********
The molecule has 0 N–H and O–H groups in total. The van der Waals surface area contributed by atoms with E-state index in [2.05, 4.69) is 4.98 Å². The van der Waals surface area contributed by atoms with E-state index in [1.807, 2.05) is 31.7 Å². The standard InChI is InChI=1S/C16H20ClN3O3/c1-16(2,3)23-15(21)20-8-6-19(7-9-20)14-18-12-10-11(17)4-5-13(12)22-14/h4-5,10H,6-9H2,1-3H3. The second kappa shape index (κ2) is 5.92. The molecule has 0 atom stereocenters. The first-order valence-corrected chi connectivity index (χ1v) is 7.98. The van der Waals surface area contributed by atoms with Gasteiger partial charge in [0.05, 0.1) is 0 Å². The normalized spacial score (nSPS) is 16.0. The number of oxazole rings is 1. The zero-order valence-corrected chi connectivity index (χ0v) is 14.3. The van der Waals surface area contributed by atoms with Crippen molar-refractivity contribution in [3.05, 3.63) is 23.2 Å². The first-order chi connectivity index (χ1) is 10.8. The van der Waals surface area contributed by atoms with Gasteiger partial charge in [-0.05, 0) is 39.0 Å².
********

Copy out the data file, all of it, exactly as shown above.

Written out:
The molecule has 0 N–H and O–H groups in total. The van der Waals surface area contributed by atoms with E-state index in [2.05, 4.69) is 4.98 Å². The van der Waals surface area contributed by atoms with E-state index in [1.807, 2.05) is 31.7 Å². The standard InChI is InChI=1S/C16H20ClN3O3/c1-16(2,3)23-15(21)20-8-6-19(7-9-20)14-18-12-10-11(17)4-5-13(12)22-14/h4-5,10H,6-9H2,1-3H3. The second kappa shape index (κ2) is 5.92. The molecule has 0 atom stereocenters. The first-order valence-corrected chi connectivity index (χ1v) is 7.98. The van der Waals surface area contributed by atoms with Gasteiger partial charge in [0.05, 0.1) is 0 Å². The normalized spacial score (nSPS) is 16.0. The number of oxazole rings is 1. The zero-order valence-corrected chi connectivity index (χ0v) is 14.3. The van der Waals surface area contributed by atoms with Crippen molar-refractivity contribution in [3.05, 3.63) is 23.2 Å². The first-order chi connectivity index (χ1) is 10.8. The van der Waals surface area contributed by atoms with Gasteiger partial charge in [-0.05, 0) is 39.0 Å².